Can You Be Sued in a Civil Suit for Future Inheritance?

Grandpa may leave you memories and money.
Grandpa may leave you memories and money. (Image: Comstock/Comstock/Getty Images)

An inheritance can give you money and a civil lawsuit can take it away. An inheritance transfers property from a deceased person. The transfer gives the property or money to the legal heir or person named in the will. Courts are open so that anyone can sue, but judges dismiss lawsuits for technical or legal reasons and the plaintiff gets nothing. Negligence, contract or a non-criminal act may be enough for filing a lawsuit, but the plaintiff must get a judgment against you before he can collect any money.

Cause of Action

A plaintiff must have a cause of action, or legal basis for the lawsuit. You must be negligent, breach a contract, or act or fail to act to give the plaintiff a basis for a lawsuit against you. Receiving a future inheritance does not create a civil cause of action. Some states have “alienation of affection” laws that might create a cause of action in the form of a will contest. If you coerced the person in the signing of the will or determining your inheritance, you could face a civil suit by someone with standing to sue.

Standing to Sue

The plaintiff or person who files the lawsuit must have standing to sue, or a connection to the harm. A judge will dismiss a civil lawsuit if the plaintiff can’t prove harm from the actions of the defendant or if the plaintiff can't connect the harm to the defendant’s conduct. Your inheritance must adversely affect the plaintiff. For example, if you get more of an inheritance and the plaintiff receives less because of your actions, the person harmed may contest the will.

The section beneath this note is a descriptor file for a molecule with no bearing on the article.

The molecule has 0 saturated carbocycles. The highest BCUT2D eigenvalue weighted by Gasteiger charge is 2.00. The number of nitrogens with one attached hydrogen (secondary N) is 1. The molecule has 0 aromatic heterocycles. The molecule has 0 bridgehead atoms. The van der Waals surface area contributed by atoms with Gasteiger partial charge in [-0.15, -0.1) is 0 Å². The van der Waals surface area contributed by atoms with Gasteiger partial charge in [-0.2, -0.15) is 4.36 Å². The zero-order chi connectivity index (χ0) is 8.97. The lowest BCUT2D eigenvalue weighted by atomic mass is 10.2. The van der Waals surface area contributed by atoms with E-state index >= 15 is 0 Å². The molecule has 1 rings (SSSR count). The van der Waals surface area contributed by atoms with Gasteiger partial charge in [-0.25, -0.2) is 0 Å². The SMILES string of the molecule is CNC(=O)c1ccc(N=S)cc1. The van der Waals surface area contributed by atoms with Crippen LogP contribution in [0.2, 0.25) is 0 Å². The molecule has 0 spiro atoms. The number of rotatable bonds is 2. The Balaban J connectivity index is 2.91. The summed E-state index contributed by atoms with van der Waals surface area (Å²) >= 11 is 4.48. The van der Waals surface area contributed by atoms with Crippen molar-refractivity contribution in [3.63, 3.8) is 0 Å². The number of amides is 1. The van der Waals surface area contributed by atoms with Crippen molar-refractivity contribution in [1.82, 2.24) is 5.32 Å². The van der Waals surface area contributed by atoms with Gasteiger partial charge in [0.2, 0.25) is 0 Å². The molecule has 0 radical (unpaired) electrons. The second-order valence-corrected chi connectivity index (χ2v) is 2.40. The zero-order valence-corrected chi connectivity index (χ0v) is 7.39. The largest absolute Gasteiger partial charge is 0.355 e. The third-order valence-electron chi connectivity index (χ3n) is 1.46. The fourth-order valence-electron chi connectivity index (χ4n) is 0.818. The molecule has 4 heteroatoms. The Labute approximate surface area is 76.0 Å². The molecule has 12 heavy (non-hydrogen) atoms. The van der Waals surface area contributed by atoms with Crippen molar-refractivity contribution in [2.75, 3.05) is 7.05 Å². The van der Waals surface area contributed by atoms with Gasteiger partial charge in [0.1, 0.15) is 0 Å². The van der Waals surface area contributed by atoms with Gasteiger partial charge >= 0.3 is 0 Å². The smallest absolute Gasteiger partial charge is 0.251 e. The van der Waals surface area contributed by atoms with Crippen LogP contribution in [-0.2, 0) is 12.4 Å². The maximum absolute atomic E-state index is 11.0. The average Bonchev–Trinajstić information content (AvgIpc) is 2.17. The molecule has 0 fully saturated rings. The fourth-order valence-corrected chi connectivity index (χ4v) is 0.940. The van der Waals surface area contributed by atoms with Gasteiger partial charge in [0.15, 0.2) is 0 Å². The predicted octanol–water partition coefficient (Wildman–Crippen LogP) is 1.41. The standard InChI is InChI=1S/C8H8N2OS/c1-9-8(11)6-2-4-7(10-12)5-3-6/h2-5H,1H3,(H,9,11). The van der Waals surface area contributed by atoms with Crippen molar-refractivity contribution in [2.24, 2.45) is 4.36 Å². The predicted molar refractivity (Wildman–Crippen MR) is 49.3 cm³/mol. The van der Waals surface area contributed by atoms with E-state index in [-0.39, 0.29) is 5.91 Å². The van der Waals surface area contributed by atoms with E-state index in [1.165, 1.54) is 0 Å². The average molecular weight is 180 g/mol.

Judgment Prior to Inheritance

A plaintiff must win the case against you to collect any money. The court enters a judgment in the record setting out the terms. A money judgment against you for negligence or contract violation is enforceable under state law. States vary in the amount of time allowed to enforce the judgment. Some states allow up to 10 years to enforce the judgment with a renewal of 10 more years. Once you pass the time limit, the judgment is “time-barred” and the plaintiff can’t collect the money if you later receive an inheritance.

Satisfaction of Judgment

Courts can force you to satisfy a judgment by placing a lien on your property or garnishing your wages if you have a job. A garnishment takes a percentage of your wages each pay period and pays the money to satisfy the judgment. A lien prevents you from selling your property without first paying the judgment. The judgment accumulates interest until paid, so the total owed increases over time.

A plaintiff who pursues a civil action to judgment will attempt to collect on the judgment. If you do not pay the judgment by the time you receive an inheritance, and if enforcement of the judgment is not time-barred, the plaintiff may file a lien on real property you inherit. If your inheritance is in another form, the plaintiff may enforce the judgment according to state law.

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